Soul mates.

When I was born, my grandmother was at the hospital. The nurses wheeled me into the room, she immediately scooped me up and whispered, we’re going to be great friends.

She’s not your typical grandmother. She hardly bakes cookies and has a deep, raspy voice from every cigarette she sat and chain smoked at the local “hotel”. She’s full of piss and vinegar, independence and courage. When I was little she would take me to shows, theatre was our thing. As the costume designer for a local theatre troupe, we saw everything that hit that stage. We had free tickets to Disney on Ice, which I’m sure she muscled through just for me. 
When I turned 16 and was openly smoking, I joined her at the kitchen table. This was a monumental moment, I was finally an adult. The kitchen table is sacred, stories are told, eras explained, wine is drank (and sometimes spilled) and the conversation is endlessly intriguing. I remember the way my Mom would hold her cigarette in her hand, resting her head against her thumb, laughing over a big glass of red. My Poppa would lean back in his chair and rub his belly. My Dad, hunched over his own cigarette, hands together, chuckling his silent chuckle. Those were the days.
When I was 22, I left my partner. I was seeking solace, I needed a place to hide. My Gram took me in before I could even explain the situation. We lived like that for a year. Sometimes we would stay up way into the night just talking and laughing. Other times we would meet at the kitchen table at 3am just to watch a thunderstorm. Neither of us speaking, just listening and smoking.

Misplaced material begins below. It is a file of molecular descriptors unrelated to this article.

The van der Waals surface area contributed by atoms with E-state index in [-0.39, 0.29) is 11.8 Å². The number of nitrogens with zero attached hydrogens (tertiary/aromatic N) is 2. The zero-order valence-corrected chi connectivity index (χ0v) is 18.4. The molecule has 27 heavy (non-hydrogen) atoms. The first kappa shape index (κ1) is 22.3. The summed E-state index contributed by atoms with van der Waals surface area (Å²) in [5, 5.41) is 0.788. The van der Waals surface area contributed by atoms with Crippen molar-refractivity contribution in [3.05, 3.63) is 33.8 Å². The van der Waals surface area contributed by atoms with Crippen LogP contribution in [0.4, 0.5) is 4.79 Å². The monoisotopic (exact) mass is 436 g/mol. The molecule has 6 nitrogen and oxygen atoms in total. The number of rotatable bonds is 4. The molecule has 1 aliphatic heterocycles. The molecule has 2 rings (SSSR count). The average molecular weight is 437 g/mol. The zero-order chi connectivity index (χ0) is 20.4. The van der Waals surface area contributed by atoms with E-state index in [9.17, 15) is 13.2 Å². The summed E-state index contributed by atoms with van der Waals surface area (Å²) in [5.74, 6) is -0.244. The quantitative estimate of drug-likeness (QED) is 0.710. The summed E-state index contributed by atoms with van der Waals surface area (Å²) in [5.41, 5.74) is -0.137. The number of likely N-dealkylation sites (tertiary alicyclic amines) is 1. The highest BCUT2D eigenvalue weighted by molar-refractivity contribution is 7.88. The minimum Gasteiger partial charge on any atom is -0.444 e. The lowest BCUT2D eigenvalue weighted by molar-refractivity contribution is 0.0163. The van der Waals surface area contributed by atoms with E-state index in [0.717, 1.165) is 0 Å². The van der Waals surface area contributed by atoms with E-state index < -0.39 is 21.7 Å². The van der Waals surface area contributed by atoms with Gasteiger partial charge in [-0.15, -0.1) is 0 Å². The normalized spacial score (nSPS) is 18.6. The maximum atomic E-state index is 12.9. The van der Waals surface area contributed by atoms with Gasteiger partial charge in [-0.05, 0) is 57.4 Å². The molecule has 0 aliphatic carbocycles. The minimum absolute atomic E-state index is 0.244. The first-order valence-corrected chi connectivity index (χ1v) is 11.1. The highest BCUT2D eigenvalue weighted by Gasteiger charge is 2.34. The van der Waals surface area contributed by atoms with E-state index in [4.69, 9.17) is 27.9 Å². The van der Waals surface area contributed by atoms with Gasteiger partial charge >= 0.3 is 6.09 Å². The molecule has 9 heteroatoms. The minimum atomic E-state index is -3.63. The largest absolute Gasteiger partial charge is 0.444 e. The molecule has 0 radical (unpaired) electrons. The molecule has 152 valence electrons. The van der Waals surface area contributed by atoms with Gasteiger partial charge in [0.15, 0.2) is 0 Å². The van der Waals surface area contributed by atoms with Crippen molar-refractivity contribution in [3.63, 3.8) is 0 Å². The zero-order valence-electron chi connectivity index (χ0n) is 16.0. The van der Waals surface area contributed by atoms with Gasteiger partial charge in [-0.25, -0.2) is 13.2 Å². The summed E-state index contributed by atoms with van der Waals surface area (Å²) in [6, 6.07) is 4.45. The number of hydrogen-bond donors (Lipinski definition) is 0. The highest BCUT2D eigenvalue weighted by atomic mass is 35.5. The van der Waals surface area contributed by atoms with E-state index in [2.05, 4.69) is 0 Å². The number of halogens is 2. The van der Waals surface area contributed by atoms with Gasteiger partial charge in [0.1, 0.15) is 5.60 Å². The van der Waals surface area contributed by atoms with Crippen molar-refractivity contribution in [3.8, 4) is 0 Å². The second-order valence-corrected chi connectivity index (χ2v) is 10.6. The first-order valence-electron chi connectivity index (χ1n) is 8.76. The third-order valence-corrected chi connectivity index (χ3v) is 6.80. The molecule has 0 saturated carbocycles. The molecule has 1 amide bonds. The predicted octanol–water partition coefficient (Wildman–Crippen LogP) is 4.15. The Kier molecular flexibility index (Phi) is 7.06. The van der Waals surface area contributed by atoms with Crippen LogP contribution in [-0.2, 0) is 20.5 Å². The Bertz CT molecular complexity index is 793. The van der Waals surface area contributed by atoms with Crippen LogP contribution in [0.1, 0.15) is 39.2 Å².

My Gram became too old to take care of her house and when my partner and I got back together we took it over. She moved into a little apartment in a seniors residence and we made the house our own. Unfortunately, after a few years she decided to sell and that was the end of our lovely little house. 
But every Sunday, without fail, we still sit at her kitchen table and argue politics, she tells me stories of her youth, we go over family history and debate birth orders. We talk about my mental health, she reassures me and tells me of my greatness. We truly are great friends. 

But, everything must come to and end and we’ve had a good run. This Decemeber she’ll be moving across country to live with my uncle. I feel as though I’ll never see her again. I mourn for our friendship and the kitchen table, I’m grieving the loss of my best friend and my Grandmother. My rock, my sanctuary. What might be a small wave of sadness some days feels like a tsunami of grief and heartbreak. I don’t know how I’ll do it without her.
For now I’ll soak up the moments, spending as much time at that table as I can. 


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